More neurodevelopmental disability caused by flame retardants, pesticides than heavy metals

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Though adverse outcomes from childhood exposures to lead and mercury are on the decline in the United States, like due to restrictions on the use of heavy metals, exposure to toxic chemicals including flame retardants and pesticides still resulted in more than a million cases of intellectual disability between 2001 and 2016, according to a new study published in the journal Molecular and Cellular Endocrinology.

New York University Grossman School of Medicine researchers analyzed polybrominated diphenyl ethers (PDBEs), organophosphate, lead, and methylmercury exposures in blood samples from women of childbearing age and 5-year-olds. Data on women and children was obtained from the National Health and Nutrition Examination Survey.

The researchers used results from several previous environmental health studies to estimate the annual number of intelligence quotient (IQ) points lost per unit of exposure to each of the four main chemicals in the study. Then, they estimated the lost productivity and medical costs over the course of the children's lives linked to long-term intellectual disability using a second algorithm, which valued each lost IQ point at $22,268 and each case of intellectual disability at $1,272,470.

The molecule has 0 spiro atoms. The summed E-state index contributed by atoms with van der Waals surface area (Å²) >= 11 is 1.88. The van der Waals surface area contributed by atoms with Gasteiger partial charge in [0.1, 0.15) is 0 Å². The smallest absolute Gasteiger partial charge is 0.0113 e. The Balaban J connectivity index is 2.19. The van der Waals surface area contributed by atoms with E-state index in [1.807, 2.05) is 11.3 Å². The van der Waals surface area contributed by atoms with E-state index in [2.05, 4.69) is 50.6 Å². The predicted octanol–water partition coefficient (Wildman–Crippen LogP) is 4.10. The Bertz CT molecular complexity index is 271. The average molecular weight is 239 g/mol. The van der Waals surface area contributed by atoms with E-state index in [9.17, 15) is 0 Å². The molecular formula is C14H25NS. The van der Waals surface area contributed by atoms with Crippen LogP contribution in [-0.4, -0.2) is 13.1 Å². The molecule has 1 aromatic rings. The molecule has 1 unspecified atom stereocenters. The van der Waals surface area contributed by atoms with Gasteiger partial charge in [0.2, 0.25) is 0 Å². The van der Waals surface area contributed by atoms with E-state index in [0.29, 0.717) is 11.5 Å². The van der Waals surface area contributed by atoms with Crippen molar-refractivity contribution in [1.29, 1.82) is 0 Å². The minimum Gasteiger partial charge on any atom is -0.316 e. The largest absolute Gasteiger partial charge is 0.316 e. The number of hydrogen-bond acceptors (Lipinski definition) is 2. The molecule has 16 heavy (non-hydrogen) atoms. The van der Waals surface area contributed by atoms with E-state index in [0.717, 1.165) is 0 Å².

The scientists found that IQ loss from the toxic chemicals analyzed dropped from 27 million IQ points in 2001 and 2002 to 9 million IQ points in 2015 and 2016. While the overall decline is promising, the researchers said, the findings also identify a concerning shift in which chemicals represent the greatest risk.

 Among toxin-exposed children, the researchers found that the proportion of cognitive loss that results from exposure to chemicals used in flame retardants, PDBEs, and organophosphate pesticides increased from 67 percent to 81 percent during the same study period. As the target of significantly fewer restrictions, flame retardants and pesticides now represent the bulk of that cognitive loss, the researchers said.

The substances analyzed are found in household products from furniture upholstery to tuna fish and can build up in the body to damage organs, researchers said. Heavy metals, lead, and mercury are known to disrupt brain and kidney function. In addition, they, along with flame retardants and pesticides, can interfere with the thyroid, which secretes brain-developing hormones. Experts say exposure at a young age to any of these toxins can cause learning disabilities, autism, and behavioral issues.

In the investigation, the researchers found that everyday contact with these substances during the 16-year study period resulted in roughly 1,190,230 children affected with some form of intellectual disability. Overall childhood exposures cost the nation $7.5 trillion in lost economic productivity and other societal costs.

While exposure to these chemicals persists despite tightened regulations, Americans can help limit some of the effects by avoiding the use of household products or foods that contain them, according to Leonardo Trasande, MD, MPP, senior study author.

"Frequently opening windows to let persistent chemicals found in furniture, electronics, and carpeting escape,” said Trasande, “and eating certified organic produce can reduce exposure to these toxins.”